Monday, October 13, 2008

The 19th good thing about Northern Nigeria: a view of Katsina getting ready for a big party

When we arrived in Katsina, it was clear that they were getting ready for a celebration. The streets were full of vendors and people travelling to the Durbar. I saw a number of cars driving by a man and crammed full of children, all dressed in fancy clothing. There were also motorbikes loaded with a (presumably) dad with several children in front and behind. Women were not invited to this party, at least among the crowd (I'm glad they let me attend!). Young girls could be there and some old women were evident (I wonder who decides when a woman is old enough that she is fit for mixed company....), but married women were kept inside the walls of their homes.
video
We drove through the gate in the wall around the palace area and were met by palace representatives to show us where to go.
We climbed the stairway leading up to the viewing area on the palace wall.

This is the smaller crowd on the interior of the palace wall.
And there was a larger crowd outside the walls where the Durbar ceremonies would take place. Before the ceremony began, they tried to keep some passage on the road for vehicles to get through, but the crowd kept filling the street.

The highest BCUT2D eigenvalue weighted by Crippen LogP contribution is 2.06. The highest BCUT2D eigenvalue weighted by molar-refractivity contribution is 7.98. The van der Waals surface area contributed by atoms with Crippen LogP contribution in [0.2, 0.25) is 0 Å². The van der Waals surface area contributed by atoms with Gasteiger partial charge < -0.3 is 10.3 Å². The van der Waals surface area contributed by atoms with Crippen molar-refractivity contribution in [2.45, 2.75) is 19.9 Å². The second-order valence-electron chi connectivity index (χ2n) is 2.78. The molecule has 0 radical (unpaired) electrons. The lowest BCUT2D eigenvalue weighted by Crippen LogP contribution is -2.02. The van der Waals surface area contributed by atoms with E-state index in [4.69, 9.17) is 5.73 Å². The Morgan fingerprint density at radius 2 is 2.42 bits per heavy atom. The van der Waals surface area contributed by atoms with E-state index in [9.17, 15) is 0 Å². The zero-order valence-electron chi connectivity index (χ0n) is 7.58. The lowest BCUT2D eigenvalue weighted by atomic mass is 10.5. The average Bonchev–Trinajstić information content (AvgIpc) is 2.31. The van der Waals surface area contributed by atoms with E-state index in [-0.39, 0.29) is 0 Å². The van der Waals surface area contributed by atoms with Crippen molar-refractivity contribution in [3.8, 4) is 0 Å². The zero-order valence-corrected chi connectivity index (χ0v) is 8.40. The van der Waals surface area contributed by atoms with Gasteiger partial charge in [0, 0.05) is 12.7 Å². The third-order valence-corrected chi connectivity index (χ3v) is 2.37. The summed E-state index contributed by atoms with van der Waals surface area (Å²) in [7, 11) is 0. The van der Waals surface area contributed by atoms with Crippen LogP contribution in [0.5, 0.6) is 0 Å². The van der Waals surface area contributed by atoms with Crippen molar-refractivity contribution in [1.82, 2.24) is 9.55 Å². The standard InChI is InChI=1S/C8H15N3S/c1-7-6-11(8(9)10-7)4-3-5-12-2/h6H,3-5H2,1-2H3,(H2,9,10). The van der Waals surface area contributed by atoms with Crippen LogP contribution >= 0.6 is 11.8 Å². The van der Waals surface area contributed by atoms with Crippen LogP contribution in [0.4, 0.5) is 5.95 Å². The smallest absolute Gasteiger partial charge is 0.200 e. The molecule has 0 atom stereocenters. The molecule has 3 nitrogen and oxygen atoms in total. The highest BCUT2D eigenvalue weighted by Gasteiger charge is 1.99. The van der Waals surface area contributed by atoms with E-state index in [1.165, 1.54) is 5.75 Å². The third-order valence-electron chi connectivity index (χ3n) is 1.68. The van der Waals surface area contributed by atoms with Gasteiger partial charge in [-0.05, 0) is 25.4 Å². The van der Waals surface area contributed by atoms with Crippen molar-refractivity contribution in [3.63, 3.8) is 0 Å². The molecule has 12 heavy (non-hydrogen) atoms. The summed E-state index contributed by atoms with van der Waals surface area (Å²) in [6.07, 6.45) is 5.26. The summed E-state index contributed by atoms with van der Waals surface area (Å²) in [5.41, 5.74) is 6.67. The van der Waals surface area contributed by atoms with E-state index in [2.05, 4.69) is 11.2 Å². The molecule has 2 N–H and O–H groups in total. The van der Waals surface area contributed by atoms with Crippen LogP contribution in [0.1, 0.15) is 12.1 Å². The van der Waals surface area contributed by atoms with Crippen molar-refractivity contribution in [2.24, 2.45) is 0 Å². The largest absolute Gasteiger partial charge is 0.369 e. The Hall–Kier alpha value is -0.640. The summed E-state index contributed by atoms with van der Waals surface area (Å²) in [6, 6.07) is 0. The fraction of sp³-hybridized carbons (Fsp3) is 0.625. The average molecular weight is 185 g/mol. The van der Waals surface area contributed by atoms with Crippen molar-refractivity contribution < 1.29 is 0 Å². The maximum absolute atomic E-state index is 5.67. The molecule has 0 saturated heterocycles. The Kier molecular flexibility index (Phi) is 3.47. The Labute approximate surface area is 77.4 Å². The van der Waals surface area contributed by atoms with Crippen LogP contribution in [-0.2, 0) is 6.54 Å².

We had a crowd below that found entertainment in watching us, the foreign visitors up in the viewing area. This boy below had a bowl full of scorpions. He enjoyed showing them to us, allowing them to crawl all over his face and hands. They must have been milked of their venom. We enjoyed watching these boys take pictures of us with a cell phone camera and they would gather around to look at the photo of the visitors and just laugh. I wonder what they found so funny about us -- but we were busy taking plenty of pictures of the crowd below, so I guess it's okay that they take pictures of us.
Before the Durbar procession began, the police had to clear a pathway. I don't know if they said anything to the crowd first, but all of a sudden we saw them appear with whips and clubs and they were just beating and whipping the crowd to get them to move back so a path would be cleared for the parade. It seemed a bit extreme for crowd control, but I guess that's what it takes here.
I love this picture of children dressed in their finery inside the palace walls, watching the white people with curiousity.

No comments: